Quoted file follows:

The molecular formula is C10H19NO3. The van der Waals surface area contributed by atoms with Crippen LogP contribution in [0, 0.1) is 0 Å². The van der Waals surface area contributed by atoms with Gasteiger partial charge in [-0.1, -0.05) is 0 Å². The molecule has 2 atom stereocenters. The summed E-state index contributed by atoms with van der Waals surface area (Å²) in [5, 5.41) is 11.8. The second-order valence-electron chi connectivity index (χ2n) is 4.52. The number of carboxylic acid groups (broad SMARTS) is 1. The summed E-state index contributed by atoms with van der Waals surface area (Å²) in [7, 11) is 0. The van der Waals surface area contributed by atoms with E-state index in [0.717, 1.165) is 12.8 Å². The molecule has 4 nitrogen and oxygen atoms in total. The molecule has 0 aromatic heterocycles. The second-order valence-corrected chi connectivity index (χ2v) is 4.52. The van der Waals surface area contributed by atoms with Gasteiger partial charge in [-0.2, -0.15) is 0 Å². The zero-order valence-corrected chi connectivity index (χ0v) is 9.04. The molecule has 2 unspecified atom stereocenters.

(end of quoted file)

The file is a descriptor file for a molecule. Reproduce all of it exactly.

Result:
The molecular formula is C10H19NO3. The van der Waals surface area contributed by atoms with Crippen LogP contribution in [0, 0.1) is 0 Å². The van der Waals surface area contributed by atoms with Gasteiger partial charge in [-0.1, -0.05) is 0 Å². The molecule has 2 atom stereocenters. The summed E-state index contributed by atoms with van der Waals surface area (Å²) in [5, 5.41) is 11.8. The second-order valence-electron chi connectivity index (χ2n) is 4.52. The number of carboxylic acid groups (broad SMARTS) is 1. The summed E-state index contributed by atoms with van der Waals surface area (Å²) in [7, 11) is 0. The van der Waals surface area contributed by atoms with E-state index in [0.717, 1.165) is 12.8 Å². The molecule has 4 nitrogen and oxygen atoms in total. The molecule has 0 aromatic heterocycles. The second-order valence-corrected chi connectivity index (χ2v) is 4.52. The van der Waals surface area contributed by atoms with Gasteiger partial charge in [-0.2, -0.15) is 0 Å². The zero-order valence-corrected chi connectivity index (χ0v) is 9.04. The molecule has 2 unspecified atom stereocenters.